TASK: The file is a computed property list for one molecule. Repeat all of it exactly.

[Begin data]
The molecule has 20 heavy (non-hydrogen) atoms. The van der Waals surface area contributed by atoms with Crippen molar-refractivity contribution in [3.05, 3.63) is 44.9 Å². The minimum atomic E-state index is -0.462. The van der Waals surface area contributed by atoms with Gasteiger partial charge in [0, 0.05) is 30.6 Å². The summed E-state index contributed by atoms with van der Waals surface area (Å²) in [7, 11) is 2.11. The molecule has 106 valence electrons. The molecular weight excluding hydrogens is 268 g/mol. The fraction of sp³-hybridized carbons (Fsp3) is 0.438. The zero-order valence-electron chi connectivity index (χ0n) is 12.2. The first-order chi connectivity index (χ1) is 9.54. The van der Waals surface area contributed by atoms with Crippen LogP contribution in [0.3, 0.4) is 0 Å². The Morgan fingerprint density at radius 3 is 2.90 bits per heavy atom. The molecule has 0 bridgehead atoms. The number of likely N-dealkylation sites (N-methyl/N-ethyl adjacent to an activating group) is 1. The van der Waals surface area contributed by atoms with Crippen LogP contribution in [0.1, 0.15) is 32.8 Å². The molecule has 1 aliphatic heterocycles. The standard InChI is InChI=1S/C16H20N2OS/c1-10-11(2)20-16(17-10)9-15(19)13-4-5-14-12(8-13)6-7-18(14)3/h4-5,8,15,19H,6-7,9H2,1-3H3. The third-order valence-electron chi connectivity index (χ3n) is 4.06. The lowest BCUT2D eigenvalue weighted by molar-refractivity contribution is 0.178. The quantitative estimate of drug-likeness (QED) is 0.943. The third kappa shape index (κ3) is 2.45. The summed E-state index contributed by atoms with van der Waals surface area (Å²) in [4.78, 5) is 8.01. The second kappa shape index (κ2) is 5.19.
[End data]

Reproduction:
The molecule has 20 heavy (non-hydrogen) atoms. The van der Waals surface area contributed by atoms with Crippen molar-refractivity contribution in [3.05, 3.63) is 44.9 Å². The minimum atomic E-state index is -0.462. The van der Waals surface area contributed by atoms with Gasteiger partial charge in [0, 0.05) is 30.6 Å². The summed E-state index contributed by atoms with van der Waals surface area (Å²) in [7, 11) is 2.11. The molecule has 106 valence electrons. The molecular weight excluding hydrogens is 268 g/mol. The fraction of sp³-hybridized carbons (Fsp3) is 0.438. The zero-order valence-electron chi connectivity index (χ0n) is 12.2. The first-order chi connectivity index (χ1) is 9.54. The van der Waals surface area contributed by atoms with Crippen LogP contribution in [0.3, 0.4) is 0 Å². The Morgan fingerprint density at radius 3 is 2.90 bits per heavy atom. The molecule has 0 bridgehead atoms. The number of likely N-dealkylation sites (N-methyl/N-ethyl adjacent to an activating group) is 1. The van der Waals surface area contributed by atoms with Crippen LogP contribution in [0.1, 0.15) is 32.8 Å². The molecule has 1 aliphatic heterocycles. The standard InChI is InChI=1S/C16H20N2OS/c1-10-11(2)20-16(17-10)9-15(19)13-4-5-14-12(8-13)6-7-18(14)3/h4-5,8,15,19H,6-7,9H2,1-3H3. The third-order valence-electron chi connectivity index (χ3n) is 4.06. The lowest BCUT2D eigenvalue weighted by molar-refractivity contribution is 0.178. The quantitative estimate of drug-likeness (QED) is 0.943. The third kappa shape index (κ3) is 2.45. The summed E-state index contributed by atoms with van der Waals surface area (Å²) in [4.78, 5) is 8.01. The second kappa shape index (κ2) is 5.19.